Reestablishing credit can be tough to do if you have a poor credit history or have declared bankruptcy. The bankruptcy filing remains on your credit record for up to ten years, and creditors obviously shy away from people with a bankruptcy record or a bad credit history.
Here are some basic steps you can take to start the process of reestablishing your credit.
- When you've built up savings in your bank savings account, take a "passbook" loan. The account will be frozen for the amount that you have borrowed. Repay the loan on schedule and this will demonstrate your willingness to be responsible about your debt.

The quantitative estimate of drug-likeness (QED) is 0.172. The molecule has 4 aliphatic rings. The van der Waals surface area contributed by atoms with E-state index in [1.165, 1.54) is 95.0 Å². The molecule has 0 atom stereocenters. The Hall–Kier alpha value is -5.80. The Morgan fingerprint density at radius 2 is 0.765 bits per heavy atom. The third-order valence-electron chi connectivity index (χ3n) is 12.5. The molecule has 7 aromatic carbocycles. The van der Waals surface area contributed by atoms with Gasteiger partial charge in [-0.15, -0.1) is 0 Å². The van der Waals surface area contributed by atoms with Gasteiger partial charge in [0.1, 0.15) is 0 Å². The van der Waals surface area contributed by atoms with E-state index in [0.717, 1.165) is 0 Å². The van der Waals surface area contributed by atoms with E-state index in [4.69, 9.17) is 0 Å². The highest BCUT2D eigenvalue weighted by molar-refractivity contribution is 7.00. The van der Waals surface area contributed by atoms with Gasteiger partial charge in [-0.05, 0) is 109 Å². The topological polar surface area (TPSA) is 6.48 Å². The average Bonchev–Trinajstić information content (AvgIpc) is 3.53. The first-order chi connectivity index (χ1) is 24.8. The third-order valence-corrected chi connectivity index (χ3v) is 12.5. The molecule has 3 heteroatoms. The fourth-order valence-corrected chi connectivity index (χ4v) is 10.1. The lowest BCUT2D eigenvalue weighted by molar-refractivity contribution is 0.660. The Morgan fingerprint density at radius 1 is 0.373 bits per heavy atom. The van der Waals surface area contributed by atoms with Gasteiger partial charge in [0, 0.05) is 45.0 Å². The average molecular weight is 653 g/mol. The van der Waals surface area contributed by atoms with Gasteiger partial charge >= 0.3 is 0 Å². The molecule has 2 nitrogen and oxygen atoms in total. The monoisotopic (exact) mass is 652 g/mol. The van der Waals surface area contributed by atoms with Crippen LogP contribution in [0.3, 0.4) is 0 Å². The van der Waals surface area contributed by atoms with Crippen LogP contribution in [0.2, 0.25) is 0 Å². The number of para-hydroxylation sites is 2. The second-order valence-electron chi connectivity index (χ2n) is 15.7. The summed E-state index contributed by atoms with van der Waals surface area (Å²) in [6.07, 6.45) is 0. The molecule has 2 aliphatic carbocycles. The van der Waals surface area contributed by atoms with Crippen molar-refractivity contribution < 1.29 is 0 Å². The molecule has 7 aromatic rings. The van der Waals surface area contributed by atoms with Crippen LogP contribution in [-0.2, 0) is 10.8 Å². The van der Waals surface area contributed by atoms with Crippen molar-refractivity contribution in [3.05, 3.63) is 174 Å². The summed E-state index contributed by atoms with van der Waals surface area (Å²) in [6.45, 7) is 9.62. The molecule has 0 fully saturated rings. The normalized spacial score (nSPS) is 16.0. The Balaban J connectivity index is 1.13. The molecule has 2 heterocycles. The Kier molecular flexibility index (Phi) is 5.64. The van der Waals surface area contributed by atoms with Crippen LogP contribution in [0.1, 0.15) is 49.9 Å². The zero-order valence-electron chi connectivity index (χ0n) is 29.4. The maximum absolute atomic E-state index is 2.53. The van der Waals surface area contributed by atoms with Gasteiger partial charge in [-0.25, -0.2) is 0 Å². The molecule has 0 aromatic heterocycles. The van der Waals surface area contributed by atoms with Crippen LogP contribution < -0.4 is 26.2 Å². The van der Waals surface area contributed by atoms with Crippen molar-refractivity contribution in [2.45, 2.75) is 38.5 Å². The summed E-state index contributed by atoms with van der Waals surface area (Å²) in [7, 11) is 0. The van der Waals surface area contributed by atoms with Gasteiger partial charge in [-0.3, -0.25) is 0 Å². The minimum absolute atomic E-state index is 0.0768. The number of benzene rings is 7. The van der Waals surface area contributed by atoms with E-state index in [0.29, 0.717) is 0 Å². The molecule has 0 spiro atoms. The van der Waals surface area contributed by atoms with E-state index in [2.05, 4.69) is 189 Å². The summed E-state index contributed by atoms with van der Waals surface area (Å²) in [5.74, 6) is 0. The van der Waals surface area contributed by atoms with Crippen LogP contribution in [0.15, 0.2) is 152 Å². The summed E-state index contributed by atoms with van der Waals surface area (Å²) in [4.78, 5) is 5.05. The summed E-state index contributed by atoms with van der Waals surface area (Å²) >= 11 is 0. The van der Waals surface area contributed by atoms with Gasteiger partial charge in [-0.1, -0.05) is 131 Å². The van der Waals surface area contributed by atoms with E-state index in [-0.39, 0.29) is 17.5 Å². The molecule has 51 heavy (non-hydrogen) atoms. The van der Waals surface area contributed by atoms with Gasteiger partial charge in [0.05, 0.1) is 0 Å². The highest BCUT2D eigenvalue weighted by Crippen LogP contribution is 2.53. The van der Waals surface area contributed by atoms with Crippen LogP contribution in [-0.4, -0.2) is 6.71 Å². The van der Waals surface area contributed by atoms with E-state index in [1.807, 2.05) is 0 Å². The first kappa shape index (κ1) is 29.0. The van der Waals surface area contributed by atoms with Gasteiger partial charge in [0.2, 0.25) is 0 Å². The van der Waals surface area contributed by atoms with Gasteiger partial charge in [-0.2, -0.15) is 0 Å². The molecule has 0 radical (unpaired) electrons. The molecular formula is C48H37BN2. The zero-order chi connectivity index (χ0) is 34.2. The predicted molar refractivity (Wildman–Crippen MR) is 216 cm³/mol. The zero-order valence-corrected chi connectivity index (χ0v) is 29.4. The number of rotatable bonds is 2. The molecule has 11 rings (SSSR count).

- Have a loan co-signed by a family member or friend. Remember, though, if you can't make the payments, he or she will be liable for the balance.
- Get a debit card, which looks and acts like a credit card, except that it takes money right out of your checking account. Some financial institutions will issue that to you as a "first step" on the way to a regular credit card.
- Get a department store charge card. These are generally much easier to get than Visa or MasterCard. But be sure to make your payments on time!
- DON'T pay a "credit agency" money to have your credit reestablished. They can charge high fees, and rarely do more for you than you can do for yourself.
You'll need to be patient in order to reestablish credit. It will take time.